Some time ago, on a trip to New York, I convinced my girlfriend to let me peek into Steve Maxwell’s Drum Shop. I did my best to keep my visit brief, but still managed to kill the better part of an hour drooling over the shop’s stock. Among the most exciting items on the floor was the subject of this review (newly released at the time). I spent the next day or so prattling on about how impressed I was with the cymbal.
Rather than leaving me for someone more interesting, my incredible girlfriend surprised me with the exact same cymbal several months later – no kidding, the very same 20” OM crash I had played during our visit. She had made a few phone calls, and reserved the item for a birthday gift down the road.
I’m only including the above information in this review because I feel obligated to mention how hard it is to be objective when examining the pros and cons of an instrument associated with such an extravagant and touching gesture. With that in mind, I’ll do my best to put up an even-handed review.
The Istanbul Agop 20” OM crash is, hands down, the single best cymbal I have ever played, that I ever will be privileged to play, in my entire life.
Truthfully, the Cindy Blackman signature is a beautiful instrument that is perhaps a little limited and inappropriately named. At 1675 grams, the 20” OM is thin even for a crash. That, coupled with the blue/black finishing process (seemingly added to replicate some of the effects of age and patina), creates a sharp, quick and semi-dry wash that rarely overwhelms anything but the quietest playing situation.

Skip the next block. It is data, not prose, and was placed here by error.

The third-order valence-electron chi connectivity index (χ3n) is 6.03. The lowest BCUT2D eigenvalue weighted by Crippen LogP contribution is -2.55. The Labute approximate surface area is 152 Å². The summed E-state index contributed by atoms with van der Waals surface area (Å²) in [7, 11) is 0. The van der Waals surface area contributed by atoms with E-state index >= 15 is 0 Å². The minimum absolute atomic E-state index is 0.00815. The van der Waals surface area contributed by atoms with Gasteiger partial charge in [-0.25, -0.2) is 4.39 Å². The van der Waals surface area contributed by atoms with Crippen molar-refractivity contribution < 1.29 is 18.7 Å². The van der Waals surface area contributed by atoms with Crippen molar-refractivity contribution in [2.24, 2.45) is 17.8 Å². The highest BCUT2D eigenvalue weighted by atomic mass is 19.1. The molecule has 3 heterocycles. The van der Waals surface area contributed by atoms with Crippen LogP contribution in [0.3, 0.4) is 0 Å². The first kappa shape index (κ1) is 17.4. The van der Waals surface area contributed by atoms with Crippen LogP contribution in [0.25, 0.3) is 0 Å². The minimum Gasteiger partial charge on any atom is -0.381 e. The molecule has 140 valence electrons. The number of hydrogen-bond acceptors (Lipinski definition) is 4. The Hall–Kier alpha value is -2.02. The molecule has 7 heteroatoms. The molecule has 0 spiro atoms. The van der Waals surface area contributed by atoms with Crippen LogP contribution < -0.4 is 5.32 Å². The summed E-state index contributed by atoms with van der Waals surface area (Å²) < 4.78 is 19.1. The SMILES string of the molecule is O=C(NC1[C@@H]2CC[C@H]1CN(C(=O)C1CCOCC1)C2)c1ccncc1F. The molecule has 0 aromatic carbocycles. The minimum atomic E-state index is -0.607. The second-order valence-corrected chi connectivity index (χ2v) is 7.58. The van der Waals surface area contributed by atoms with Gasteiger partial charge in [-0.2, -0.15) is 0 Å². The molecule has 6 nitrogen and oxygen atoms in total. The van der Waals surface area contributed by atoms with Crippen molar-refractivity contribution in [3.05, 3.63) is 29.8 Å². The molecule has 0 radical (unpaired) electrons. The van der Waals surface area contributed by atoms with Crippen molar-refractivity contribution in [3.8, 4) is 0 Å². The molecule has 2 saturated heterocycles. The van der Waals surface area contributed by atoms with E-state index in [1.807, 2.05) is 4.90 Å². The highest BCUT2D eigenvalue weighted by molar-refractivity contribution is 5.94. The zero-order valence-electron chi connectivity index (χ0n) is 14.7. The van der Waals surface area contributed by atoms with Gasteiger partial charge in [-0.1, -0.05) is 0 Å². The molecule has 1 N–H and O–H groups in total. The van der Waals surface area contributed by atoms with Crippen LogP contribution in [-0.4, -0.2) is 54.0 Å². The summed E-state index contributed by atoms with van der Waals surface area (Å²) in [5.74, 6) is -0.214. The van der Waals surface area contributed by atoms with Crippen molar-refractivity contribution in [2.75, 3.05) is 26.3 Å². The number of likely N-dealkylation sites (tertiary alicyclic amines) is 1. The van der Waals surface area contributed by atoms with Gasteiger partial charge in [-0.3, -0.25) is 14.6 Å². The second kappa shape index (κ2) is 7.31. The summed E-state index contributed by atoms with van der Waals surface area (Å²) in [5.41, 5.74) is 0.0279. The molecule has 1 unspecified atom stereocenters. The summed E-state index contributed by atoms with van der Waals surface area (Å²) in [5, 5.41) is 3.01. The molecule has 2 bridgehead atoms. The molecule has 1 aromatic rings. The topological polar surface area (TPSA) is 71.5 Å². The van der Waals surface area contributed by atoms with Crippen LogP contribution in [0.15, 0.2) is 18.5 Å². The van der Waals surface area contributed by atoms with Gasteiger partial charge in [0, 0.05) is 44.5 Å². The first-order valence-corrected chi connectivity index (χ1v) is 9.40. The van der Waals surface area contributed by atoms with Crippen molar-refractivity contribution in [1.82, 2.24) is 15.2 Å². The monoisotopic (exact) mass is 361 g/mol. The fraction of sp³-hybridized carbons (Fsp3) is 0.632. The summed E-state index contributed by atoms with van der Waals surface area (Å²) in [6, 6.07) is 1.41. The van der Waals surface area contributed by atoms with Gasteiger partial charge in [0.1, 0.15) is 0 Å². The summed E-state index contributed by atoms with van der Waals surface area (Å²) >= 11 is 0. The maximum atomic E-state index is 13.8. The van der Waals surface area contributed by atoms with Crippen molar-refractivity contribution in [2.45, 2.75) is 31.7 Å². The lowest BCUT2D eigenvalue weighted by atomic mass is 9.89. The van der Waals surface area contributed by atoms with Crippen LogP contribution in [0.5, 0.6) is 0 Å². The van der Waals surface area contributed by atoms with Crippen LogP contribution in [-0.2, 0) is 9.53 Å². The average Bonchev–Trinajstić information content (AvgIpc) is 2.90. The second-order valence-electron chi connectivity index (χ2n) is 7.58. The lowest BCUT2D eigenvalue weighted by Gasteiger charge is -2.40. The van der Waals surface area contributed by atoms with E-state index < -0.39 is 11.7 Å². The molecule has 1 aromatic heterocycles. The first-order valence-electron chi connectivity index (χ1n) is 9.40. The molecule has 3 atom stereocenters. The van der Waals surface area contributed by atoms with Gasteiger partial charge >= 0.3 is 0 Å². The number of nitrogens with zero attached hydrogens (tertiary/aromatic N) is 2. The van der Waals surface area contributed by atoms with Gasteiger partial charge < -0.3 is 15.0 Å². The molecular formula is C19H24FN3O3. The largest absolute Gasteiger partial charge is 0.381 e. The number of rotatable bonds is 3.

I say the cymbal might be a bit limited because it (at least this one in particular) has a pretty strict volume threshold. I tried to use the OM crash on a moderately loud recording last year, and found it incapable of keeping up with the other cymbals I was using – all of which were paper-thin jazz cymbals as well. I can only imagine the disc’s limitations stem from the unique finish mentioned above.
However, where the 20” OM “crash” really thrives for me is as a low to medium volume ride. The hard surface produces a strong click that has plenty of smoky trash in the spread. It was particularly effective behind an acoustic or electric piano, but got lost behind an electric guitar. Normally, that wouldn’t be much of a criticism for a cymbal this thin, but I specifically remember the literature associated with the OM series touting their versatility, claiming they could handle all of Blackman’s varied gigs. Not to say this isn’t a wonderful instrument that I completely adore, but it may have fallen a bit short of the intended mark.
It would be hard to finish this review without mentioning the price tag. Retailing around $360, it’s a serious investment. Fortunately, if you know what you’re looking for, and the OM series fits the bill, the 20” Om crash will make an excellent addition to your cymbal bag.